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The Invisible Help: Why Arnold and DSK Thought They Could Get Away With It | The Nation

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The Invisible Help: Why Arnold and DSK Thought They Could Get Away With It

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Almost thirty years ago, I worked as a cleaning woman in the executive offices of an electronics manufacturing company. I was several months pregnant and looked about 16 years old. One day, while I was cleaning the men’s bathroom, a senior employee walked into the stall next to me and began to relieve himself, ignoring the “Closed for Cleaning” sign posted outside the door and my brown frame on all fours scrubbing the toilet.

About the Author

S. Eudora Smith
S. Eudora Smith is a writer who lives in Austin, Texas. She is working on a memoir about growing up on military bases...

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Totally invisible: that is how it feels to be the help.  

The only bathroom I clean these days is my own. But I have not forgotten the sting of being unseen. 

I thought of that incident as I read that Arnold Schwarzenegger had fathered a son with his former housekeeper and that former International Monetary Fund chief Dominique Strauss-Kahn allegedly sexually assaulted a maid at a New York hotel. Political power links these men, but so does an age-old elite attitude toward the (often colored) female help: such women are there for sexual favors. Their invisibility leaves them vulnerable to unwanted sexual advances.

Our culture offers multiple variations of this story—from the scheming maid who sleeps her way into the wealthy family to the deluded help who thinks trysts with her boss are part of an unfolding love story to the tragic housekeeper who is forced to have sex with the boss to keep her job. You’ve read the news stories and the novels and you have seen the movies. The story always ends tragically: he tires of her; she retreats with her unwanted child; or, worse, he kills her. She may get some money for her trouble, but rarely does she emerge the victor. His life goes on, as it did for Schwarzenegger for a decade.

The allegation against Strauss-Kahn, a standard bearer of global capitalism as the former leader of the IMF, sends a particularly strong message because his agency is responsible for policies affecting poverty reduction, crisis prevention and sustainable development—issues that directly impact the well-being of women in the developing world. The kind of women involved in both Strauss-Kahn’s and Schwarzenegger’s stories.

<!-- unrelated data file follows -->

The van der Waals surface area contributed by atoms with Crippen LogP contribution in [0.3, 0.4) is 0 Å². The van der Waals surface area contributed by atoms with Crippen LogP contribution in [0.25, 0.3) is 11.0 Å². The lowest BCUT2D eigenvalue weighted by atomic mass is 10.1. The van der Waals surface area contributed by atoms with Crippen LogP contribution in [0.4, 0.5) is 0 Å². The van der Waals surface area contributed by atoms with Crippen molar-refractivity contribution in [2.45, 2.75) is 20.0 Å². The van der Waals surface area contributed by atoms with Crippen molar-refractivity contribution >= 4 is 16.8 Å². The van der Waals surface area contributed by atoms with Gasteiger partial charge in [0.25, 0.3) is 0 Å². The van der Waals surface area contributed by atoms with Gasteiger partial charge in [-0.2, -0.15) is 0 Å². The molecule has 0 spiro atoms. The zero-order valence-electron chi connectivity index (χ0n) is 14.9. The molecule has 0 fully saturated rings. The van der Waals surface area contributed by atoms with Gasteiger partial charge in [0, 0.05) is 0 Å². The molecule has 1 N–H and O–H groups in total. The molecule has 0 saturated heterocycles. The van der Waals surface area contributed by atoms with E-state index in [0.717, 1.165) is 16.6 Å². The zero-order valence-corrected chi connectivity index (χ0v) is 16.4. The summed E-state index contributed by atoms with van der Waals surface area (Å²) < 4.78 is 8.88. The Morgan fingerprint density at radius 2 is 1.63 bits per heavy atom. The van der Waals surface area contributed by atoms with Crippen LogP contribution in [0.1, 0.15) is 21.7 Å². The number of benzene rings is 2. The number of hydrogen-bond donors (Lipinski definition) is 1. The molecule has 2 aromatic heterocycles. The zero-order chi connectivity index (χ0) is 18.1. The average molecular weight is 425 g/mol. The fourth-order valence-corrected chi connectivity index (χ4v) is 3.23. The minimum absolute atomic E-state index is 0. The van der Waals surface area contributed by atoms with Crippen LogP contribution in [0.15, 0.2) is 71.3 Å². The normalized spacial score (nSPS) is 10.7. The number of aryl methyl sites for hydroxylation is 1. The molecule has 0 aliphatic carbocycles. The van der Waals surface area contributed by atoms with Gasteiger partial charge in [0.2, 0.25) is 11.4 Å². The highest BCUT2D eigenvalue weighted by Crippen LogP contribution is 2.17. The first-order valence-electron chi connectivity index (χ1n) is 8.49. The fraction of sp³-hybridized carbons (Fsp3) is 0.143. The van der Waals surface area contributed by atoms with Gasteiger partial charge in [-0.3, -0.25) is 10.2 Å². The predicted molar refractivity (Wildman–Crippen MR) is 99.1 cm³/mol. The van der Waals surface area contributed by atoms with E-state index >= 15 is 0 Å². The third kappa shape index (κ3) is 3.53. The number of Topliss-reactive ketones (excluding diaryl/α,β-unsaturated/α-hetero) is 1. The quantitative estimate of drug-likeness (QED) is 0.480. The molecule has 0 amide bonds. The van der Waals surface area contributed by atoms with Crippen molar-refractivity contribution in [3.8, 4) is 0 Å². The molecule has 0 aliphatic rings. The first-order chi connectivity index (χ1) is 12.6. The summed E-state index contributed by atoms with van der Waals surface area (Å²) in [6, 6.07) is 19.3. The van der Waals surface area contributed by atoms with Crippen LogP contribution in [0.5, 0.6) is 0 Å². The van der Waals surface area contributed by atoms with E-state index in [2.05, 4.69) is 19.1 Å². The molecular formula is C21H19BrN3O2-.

News reports say that the mother of Schwarzenegger’s teenage son is from Guatemala and that the 32-year-old maid who has accused Strauss-Kahn of attempted rape, criminal sexual assault and sexual abuse is from West Africa. In the United States, cleaning offices, hotels and homes is increasingly the domain of unskilled immigrant women. In Chicago, where I lived for years, Polish women were fixtures in the building janitorial companies that served the city’s glitzy skyscrapers. In Texas, where I now live, Latinas form the majority of those in residential and commercial cleaning. Their work is at the bottom of the economic ladder, where they serve and cater to the personal needs of wealthy people. And some of these men apparently think that the women who clean and serve them would be privileged to service them sexually.

The Hollywood class fantasy Maid in Manhattan did include one scene that rang true. Jennifer Lopez plays a Latina maid who hides her identity to have a fling with a wealthy white GOP candidate staying at the high-end hotel where she works.  When her occupation is revealed, she tells him he wouldn’t have given her a second look if he had known she was a maid. Her character was right.

At some point in every woman’s life, she learns what it is to be marginalized and discriminated against. Schwarzenegger and Strauss-Kahn’s stories remind us that as far as we’ve come, at some point, we are all still the help.

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